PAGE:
Surprise Tax Changes Added Last Minute

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Last minute retroactive tax changes are the bane of a tax preparer’s existence. The only thing worse is when those tax changes happen during tax season.

Congress did it to us again on February 9th, with 36 tax extensions for provisions that had expired at the end of 2016. They have been extended, retroactive to 1/1/17 (14 months ago). Even if these niched provisions don’t personally impact you, it will mean probably mean further delays to getting tax season rolling. The IRS has to deal with these provisions now and update the tax forms. Tax software companies need to update their programs.

For individuals, the most relevant changes are:

  • Tax on debt forgiveness for primary residence has been extended. This is good news for anyone who has had a foreclosure, short sale or deed-in-lieu-of-forgiveness of their primary residence. For years, this type of cancellation of debt has not been taxable. Then, after the provision expired 12/31/16, it left some taxpayers in a bad situation. If they couldn’t get their deal done by the end of 2016, it looked like they just suddenly picked up a bunch of tax right when they were experiencing some of the worst financial times of their lives. They’d lost their home and now had to pay tax.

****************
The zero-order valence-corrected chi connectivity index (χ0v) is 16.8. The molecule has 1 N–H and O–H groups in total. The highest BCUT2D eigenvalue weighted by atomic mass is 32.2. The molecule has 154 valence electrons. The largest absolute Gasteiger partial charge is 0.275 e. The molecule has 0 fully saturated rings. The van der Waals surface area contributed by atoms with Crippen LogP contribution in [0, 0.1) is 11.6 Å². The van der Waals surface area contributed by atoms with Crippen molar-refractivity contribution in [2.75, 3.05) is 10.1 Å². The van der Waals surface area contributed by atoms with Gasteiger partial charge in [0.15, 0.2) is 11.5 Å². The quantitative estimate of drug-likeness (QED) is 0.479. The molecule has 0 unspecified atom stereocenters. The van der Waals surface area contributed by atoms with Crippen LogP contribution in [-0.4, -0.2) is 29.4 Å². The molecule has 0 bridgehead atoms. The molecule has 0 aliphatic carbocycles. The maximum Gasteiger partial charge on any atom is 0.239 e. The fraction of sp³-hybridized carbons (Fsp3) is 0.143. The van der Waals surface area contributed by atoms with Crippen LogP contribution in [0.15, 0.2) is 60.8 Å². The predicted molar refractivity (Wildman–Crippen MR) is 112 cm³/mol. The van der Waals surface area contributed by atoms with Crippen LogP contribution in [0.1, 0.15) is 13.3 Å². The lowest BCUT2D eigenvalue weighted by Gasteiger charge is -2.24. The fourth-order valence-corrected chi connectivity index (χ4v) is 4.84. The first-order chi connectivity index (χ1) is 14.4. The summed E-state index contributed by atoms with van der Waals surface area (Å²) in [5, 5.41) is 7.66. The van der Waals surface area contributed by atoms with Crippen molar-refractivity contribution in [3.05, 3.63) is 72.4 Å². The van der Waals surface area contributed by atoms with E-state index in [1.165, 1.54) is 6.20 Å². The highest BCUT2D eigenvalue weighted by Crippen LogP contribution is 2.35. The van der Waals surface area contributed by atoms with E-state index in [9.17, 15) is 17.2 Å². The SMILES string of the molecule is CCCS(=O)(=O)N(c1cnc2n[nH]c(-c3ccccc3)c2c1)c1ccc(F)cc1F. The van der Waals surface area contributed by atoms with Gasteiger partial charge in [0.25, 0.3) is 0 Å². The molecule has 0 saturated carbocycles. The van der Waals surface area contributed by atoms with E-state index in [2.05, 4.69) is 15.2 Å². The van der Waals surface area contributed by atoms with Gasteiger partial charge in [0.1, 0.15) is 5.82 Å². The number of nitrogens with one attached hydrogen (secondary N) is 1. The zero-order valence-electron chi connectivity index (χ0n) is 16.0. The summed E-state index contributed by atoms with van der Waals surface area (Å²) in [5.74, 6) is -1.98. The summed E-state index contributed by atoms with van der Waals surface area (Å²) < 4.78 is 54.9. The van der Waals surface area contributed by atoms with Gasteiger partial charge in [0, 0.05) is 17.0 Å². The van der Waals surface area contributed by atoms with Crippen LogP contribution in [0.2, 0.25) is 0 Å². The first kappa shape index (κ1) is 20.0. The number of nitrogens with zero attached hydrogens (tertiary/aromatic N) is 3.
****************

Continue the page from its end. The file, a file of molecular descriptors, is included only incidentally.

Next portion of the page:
• The deduction for mortgage insurance premiums (PMI) has been extended. In reality, this may only impact your 2017 tax return. There have been such sweeping changes to the way taxpayers itemize due to provisions in the 2018 tax reform act that most tax payers will use the much higher standard deduction and won’t itemize.
  • The above-the-line deduction for higher education expenses of up to $4,000 is back.
  • $500 energy-efficient home improvements tax credit. You get up to $500 calculated as 10% of the actual amount paid for improvements like better windows or upgraded HVAC systems.
  • Up to $2,500 tax credit (10% of the cost) for 2-wheel plug in electric vehicle credit.
  • Geothermal and small wind residential energy tax credit of 30% of cost of the system.


If you’d like to see all of the laws that were extended, you can find them at:

Even if this doesn’t directly impact you, it does. The IRS has to make the necessary changes to the 2017 tax return forms. This means your return may be filed later and your refund delayed. I wish these extenders had been addressed months ago, instead of months AFTER the year had already ended.

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